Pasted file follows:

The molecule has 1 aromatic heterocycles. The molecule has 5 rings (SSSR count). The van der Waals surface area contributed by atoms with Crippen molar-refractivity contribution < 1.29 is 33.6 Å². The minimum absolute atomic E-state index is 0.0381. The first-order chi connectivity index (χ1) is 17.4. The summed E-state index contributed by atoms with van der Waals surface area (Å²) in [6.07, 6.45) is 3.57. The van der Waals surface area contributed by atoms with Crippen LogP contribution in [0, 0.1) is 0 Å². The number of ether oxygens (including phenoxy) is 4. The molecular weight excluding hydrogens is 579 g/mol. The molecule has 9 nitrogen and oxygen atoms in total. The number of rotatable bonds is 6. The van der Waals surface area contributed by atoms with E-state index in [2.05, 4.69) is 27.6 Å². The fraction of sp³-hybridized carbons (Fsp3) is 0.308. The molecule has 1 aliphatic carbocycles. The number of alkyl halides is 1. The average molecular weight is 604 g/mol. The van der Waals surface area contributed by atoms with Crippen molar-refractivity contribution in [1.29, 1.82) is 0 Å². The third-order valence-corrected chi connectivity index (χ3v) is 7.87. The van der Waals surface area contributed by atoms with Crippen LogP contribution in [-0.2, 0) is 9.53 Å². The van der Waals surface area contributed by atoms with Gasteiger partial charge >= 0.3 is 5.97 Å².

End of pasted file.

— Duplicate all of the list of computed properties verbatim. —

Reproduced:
The molecule has 1 aromatic heterocycles. The molecule has 5 rings (SSSR count). The van der Waals surface area contributed by atoms with Crippen molar-refractivity contribution < 1.29 is 33.6 Å². The minimum absolute atomic E-state index is 0.0381. The first-order chi connectivity index (χ1) is 17.4. The summed E-state index contributed by atoms with van der Waals surface area (Å²) in [6.07, 6.45) is 3.57. The van der Waals surface area contributed by atoms with Crippen LogP contribution in [0, 0.1) is 0 Å². The number of ether oxygens (including phenoxy) is 4. The molecular weight excluding hydrogens is 579 g/mol. The molecule has 9 nitrogen and oxygen atoms in total. The number of rotatable bonds is 6. The van der Waals surface area contributed by atoms with E-state index in [2.05, 4.69) is 27.6 Å². The fraction of sp³-hybridized carbons (Fsp3) is 0.308. The molecule has 1 aliphatic carbocycles. The number of alkyl halides is 1. The average molecular weight is 604 g/mol. The van der Waals surface area contributed by atoms with Crippen molar-refractivity contribution in [1.29, 1.82) is 0 Å². The third-order valence-corrected chi connectivity index (χ3v) is 7.87. The van der Waals surface area contributed by atoms with Crippen LogP contribution in [-0.2, 0) is 9.53 Å². The van der Waals surface area contributed by atoms with Gasteiger partial charge >= 0.3 is 5.97 Å².